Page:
• Query letter: This is a letter, from you to the publisher, that briefly introduces you to the publisher, why you believe your book is a good fit for their catalog, and why you believe you are a good fit for them, as a company.
    • Proposal: This is a more in-depth document that describes what your book is about, why your book is similar to other successful books yet provides a new angle, who will be interested in buying this book, and specific strategies you’ll use to market to these readers. Publishers are particularly interested in hearing how you’ll market the book, so you’ll want to include information about how you, personally can reach readers through your email list, social media network, in-person network, interviews, speaking gigs, conferences, and anything else you’d be willing to do as a published author. (Hint: the publisher wants to make dang sure that you’re going to help them sell books and lots of ‘em!)
    • Synopsis of each chapter: A few paragraphs that summarize each chapter of the book, so the publisher can see the scope and logical progression of your book.
    • Sample chapters: Two to three full-length chapters, so the publisher can get a feel for your writing style.

    Step three: the agent will “shop” that proposal to publishers.

    Once you have an agent and a proposal, the agent will begin to shop your proposal to publishers that might be a good fit. The agent will reach out to her connections and say, “Hey, I’ve got an author who’s working on a book project that I think would be great for your catalog.” And the agent and acquisitions editor will begin a dialogue about your book and whether it’s the type of project that would fit with what the publishing house is looking for.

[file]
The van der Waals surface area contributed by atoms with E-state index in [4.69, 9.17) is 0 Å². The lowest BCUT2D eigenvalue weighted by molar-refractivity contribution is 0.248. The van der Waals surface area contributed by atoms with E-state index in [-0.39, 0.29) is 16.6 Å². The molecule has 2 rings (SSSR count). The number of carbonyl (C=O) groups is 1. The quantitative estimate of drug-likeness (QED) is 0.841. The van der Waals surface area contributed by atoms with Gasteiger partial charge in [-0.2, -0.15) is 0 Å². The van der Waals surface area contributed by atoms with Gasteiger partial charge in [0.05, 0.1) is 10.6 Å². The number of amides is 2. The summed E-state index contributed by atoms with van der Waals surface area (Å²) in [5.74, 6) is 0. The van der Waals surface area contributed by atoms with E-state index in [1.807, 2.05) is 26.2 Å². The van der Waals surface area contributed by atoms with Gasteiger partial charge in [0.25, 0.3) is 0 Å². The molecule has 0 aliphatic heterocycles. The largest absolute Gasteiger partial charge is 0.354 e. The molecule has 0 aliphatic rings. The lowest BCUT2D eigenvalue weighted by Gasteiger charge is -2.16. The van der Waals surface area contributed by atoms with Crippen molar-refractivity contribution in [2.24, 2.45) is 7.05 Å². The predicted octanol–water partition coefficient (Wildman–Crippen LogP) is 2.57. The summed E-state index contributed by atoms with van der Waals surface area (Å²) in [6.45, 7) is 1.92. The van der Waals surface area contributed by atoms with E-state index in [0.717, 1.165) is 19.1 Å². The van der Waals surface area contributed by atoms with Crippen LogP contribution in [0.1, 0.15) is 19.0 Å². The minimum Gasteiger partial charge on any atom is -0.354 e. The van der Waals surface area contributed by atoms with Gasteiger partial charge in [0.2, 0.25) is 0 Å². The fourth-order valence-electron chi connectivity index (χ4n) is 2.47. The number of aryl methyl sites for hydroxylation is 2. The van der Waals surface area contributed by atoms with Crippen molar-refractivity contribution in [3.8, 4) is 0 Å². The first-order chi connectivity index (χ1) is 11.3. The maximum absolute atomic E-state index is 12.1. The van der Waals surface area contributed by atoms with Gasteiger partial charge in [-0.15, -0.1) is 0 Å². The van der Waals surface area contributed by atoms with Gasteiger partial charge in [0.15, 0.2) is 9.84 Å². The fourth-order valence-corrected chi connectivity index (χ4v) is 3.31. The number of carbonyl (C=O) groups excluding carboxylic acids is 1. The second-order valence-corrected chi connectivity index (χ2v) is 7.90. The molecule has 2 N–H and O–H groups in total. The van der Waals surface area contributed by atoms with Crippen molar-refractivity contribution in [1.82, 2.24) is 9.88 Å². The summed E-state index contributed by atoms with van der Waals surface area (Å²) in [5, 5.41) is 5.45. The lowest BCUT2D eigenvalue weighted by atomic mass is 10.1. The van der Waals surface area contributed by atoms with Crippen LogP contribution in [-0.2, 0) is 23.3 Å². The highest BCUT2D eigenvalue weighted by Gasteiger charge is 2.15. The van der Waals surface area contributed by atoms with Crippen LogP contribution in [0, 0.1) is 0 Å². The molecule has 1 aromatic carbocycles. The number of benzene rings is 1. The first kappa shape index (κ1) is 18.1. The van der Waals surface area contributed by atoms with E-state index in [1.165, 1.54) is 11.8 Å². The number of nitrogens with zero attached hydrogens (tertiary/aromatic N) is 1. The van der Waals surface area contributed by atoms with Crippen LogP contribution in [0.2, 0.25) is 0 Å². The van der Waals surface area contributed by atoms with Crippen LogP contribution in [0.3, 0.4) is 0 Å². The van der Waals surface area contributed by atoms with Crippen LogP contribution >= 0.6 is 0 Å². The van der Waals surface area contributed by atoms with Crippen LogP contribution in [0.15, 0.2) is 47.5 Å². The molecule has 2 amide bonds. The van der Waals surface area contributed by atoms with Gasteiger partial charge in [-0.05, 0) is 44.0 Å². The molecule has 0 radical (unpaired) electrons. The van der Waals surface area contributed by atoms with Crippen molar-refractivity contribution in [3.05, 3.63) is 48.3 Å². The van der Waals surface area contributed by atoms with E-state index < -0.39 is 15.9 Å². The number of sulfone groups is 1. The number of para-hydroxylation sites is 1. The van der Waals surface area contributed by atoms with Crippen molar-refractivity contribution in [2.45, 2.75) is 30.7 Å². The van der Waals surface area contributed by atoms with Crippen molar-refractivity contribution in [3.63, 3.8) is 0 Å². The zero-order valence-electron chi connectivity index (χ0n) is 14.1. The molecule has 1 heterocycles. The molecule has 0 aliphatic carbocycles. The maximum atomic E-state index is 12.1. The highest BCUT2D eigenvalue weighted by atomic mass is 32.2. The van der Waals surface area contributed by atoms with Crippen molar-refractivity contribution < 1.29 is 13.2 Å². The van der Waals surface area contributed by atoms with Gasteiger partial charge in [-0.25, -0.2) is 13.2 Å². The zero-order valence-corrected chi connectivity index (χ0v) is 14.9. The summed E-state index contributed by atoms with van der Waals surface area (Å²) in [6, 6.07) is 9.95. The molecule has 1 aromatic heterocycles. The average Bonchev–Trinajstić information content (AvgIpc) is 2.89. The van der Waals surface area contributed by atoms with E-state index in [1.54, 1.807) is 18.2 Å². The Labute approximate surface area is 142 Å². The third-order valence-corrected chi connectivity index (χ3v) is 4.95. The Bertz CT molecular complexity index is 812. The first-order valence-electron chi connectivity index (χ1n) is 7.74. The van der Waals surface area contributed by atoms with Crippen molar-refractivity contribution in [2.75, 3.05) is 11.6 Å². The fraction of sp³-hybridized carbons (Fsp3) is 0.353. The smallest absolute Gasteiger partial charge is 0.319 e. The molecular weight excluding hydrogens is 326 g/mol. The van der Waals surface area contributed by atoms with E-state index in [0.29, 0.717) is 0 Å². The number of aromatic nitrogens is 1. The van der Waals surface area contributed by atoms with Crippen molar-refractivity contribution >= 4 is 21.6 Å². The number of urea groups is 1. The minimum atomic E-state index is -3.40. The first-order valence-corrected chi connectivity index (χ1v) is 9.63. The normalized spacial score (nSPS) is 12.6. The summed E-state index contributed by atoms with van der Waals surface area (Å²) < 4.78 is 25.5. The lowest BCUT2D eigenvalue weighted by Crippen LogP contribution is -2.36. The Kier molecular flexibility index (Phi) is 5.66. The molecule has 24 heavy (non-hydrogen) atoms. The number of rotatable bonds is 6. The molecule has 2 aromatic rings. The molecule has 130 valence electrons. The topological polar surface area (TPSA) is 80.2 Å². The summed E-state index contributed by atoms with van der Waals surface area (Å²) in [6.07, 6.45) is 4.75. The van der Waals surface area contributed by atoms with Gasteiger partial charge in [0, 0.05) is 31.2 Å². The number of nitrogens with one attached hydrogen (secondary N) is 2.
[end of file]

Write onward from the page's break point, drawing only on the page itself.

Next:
This process can take anywhere from six months to six years. Prepare yourself for a lot of rejections. Most books are rejected dozens of times before they’re picked up by a publisher, and it often has nothing to do with the quality of the book. Honestly, publishers are looking for very specific types of books (in a certain niche, directed toward a certain audience, within a certain page length, or written in a certain style). There are so many factors that a publishing house is looking for that you end up having to pitch the proposal to a lot of publishing houses, but if you are patient and persistent (and your agent is, too), you’ll find a fit and get it published.

    Still, this method has a much higher likelihood of getting your book published than you deciding to send a book to a publisher, directly, I promise you that!

    Is traditional publishing worth it?

    This is a heck of a lot of work and a heck of a lot of years, and I think it’s worth asking yourself, “Do I really want to pursue traditional publishing?”

    If you want to see your book in a big box bookstore, or if you want a shot at the New York Times bestseller’s list, then, yes, you’ll need to go down the traditional publishing route.

    But if those are not your ultimate goals right now, then, I’d suggest you at least consider self-publishing. You can produce an ebook, paperback, hardcover, and audiobook for around $10k and start reaping all the benefits of being a published author within the next years.

    Just something to think about.

    What about you? Are you considering traditional publishing? Have you been in contact with agents or publishing houses before?